The Free Lance-Star

Following briefings on the investigation into the in-custody deaths of two inmates at the Rappahannock-Shenandoah-Warren Regional Jail, one member of the jail board believes that changes should be made with top leadership. Shenandoah County Sheriff Timothy Carter made a motion after a closed session of the Authority Board's meeting last month to remove jail Superintendent Russell Gilkison from his position. No one seconded the motion and no vote was taken at the April 28 meeting. The closed session at the recent meeting was to discuss an internal, administrative investigation into the in-custody deaths of Jonte Smith, 21, who fatally overdosed in December, and Kacey Dawn Kerns, 28, who died as a result of a self-inflicted wound in March. Jail Deputy Superintendent Steven Weaver said by phone interview Tuesday the internal investigation into Smith's death was finished and the internal investigation into the death of Kerns was nearly complete. But discussions with the jail's legal counsel were ongoing as to what could be released to the public, since the investigation involved personnel matters, Weaver said. with a decision on it potentially being made next week,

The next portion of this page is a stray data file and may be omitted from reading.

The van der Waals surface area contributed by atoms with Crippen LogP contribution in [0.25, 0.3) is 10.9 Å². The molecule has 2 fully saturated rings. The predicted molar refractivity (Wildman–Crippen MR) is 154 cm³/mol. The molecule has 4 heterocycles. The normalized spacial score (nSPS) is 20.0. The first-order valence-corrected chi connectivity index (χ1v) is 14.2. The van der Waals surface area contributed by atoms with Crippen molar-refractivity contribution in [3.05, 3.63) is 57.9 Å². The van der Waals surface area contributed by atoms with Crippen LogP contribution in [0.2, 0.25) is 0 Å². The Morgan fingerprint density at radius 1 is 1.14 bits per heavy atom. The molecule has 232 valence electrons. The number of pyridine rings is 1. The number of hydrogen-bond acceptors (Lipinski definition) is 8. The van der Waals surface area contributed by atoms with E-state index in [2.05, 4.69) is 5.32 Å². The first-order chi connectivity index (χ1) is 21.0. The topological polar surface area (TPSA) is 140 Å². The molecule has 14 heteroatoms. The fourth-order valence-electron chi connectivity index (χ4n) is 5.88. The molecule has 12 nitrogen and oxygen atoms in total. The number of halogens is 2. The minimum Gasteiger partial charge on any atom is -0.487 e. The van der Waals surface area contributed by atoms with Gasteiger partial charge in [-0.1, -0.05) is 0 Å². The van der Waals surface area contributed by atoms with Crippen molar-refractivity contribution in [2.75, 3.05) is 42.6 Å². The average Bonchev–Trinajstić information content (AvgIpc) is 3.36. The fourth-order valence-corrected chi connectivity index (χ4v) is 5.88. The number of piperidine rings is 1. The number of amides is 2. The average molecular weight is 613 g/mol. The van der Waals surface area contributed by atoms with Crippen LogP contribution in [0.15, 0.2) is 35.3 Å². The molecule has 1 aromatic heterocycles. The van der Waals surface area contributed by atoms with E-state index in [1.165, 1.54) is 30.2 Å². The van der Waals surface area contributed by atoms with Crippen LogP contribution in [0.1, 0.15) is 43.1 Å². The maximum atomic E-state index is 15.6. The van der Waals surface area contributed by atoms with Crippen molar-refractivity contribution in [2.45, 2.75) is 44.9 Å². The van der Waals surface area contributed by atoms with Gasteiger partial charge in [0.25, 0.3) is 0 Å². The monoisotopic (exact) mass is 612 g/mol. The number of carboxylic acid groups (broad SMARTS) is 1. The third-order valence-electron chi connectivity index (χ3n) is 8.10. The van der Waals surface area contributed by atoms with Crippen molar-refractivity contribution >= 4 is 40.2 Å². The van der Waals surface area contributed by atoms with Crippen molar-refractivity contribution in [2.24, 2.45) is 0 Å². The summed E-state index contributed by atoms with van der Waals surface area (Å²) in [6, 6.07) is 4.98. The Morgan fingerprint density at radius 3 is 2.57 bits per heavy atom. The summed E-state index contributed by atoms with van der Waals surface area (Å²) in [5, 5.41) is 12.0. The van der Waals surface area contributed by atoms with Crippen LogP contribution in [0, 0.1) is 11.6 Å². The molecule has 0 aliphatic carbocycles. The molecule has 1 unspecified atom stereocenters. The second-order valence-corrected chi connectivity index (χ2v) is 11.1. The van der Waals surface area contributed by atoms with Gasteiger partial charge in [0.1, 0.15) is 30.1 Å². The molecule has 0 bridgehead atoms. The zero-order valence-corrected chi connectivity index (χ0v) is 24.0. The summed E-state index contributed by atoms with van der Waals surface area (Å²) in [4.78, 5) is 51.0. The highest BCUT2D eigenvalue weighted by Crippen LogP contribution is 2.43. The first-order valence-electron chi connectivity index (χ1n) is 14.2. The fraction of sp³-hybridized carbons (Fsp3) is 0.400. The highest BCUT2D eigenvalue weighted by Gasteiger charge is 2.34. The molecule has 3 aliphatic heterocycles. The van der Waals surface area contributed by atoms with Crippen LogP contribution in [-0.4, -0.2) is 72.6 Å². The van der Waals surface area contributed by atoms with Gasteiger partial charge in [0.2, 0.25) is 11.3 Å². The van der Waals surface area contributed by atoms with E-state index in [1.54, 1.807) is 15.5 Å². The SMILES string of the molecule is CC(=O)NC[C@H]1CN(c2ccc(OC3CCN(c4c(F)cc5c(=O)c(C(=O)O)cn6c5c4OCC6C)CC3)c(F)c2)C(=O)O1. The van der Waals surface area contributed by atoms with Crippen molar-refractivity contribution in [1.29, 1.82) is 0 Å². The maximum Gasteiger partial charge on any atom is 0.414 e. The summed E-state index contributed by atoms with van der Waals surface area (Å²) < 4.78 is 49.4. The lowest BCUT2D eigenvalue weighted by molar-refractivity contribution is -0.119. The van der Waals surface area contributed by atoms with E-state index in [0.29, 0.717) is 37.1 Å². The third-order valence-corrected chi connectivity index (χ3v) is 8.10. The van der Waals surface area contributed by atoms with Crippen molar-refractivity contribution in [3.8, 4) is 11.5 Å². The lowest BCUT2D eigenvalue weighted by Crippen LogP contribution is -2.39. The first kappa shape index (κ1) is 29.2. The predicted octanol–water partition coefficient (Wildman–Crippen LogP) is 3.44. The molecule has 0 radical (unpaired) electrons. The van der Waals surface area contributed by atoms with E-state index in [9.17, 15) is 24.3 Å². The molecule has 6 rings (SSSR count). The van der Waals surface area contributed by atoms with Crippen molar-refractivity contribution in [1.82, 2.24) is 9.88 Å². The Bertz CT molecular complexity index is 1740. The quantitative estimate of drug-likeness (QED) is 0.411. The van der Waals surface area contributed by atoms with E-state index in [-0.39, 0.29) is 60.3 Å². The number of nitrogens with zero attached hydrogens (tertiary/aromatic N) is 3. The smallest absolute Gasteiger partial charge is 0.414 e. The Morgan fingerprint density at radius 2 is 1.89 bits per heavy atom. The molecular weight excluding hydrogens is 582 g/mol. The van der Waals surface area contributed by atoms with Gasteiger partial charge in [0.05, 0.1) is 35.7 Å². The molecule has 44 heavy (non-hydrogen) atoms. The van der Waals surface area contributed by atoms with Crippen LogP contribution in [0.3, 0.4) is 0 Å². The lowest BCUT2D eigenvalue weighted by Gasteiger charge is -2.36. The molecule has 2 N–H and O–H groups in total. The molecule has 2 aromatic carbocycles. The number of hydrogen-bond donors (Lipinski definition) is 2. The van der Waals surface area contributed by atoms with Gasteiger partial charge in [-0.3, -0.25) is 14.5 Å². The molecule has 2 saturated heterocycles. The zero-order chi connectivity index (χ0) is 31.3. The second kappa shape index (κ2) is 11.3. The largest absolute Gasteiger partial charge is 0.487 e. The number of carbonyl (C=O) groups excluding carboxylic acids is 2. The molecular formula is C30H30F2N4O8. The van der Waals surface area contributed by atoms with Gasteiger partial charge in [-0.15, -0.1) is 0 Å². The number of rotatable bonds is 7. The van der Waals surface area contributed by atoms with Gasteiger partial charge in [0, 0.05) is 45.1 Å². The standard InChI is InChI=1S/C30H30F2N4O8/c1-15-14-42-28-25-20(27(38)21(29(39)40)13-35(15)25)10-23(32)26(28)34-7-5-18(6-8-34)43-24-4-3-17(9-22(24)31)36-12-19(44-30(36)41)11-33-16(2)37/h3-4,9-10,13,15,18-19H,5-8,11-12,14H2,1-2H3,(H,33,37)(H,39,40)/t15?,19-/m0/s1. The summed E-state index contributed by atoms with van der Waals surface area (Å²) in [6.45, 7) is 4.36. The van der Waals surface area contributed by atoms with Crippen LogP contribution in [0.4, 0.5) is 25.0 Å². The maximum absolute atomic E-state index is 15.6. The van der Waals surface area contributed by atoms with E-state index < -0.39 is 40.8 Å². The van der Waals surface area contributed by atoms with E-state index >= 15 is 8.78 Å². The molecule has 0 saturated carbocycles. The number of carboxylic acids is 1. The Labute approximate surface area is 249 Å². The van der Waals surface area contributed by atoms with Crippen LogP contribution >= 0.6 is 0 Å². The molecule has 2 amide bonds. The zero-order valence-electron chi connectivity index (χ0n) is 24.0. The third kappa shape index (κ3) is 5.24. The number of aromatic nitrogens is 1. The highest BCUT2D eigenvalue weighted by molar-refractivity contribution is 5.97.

The Northern Virginia Daily


editorials & columns

"It’s a violation of the uncodified guardrails, generally accepted by democratically minded people, that school board leaders will be transparent in their activities."

KIRK TWIGG is not an easy man to reach. The chair of the Spotsylvania County School Board has developed a reputation for failing to respond to constituents, refusing to talk with the media, and ignoring requests from fellow board members for basic information. That’s ironic, given that in October 2019, when running for reelection, Twigg had this to say to The Free Lance–Star: “I believe the voter, taxpayer, parent and student deserve to know what is going on ... and in a timely fashion. … I will ... encourage more communication between the superintendent, School Board and parents.” What has changed? Power. Twigg’s failure to state his plans suggests that he either doesn’t want to divulge what he intends to do, or he is playing a game he simply hasn’t figured out yet. Either way, it’s a violation of the uncodified guardrails, generally accepted by democratically minded people, that school board leaders will be transparent in their activities.
The Free Lance-Star

There are certainly politicians we’d be better off without. By and large, though, I am generally impressed that the politicians – at least the ones I know best in the General Assembly – are far more civil with one another than many of the constituents they represent are with each other. I wish more people could see that side of politics. 
Dwayne Yancey, Cardinal News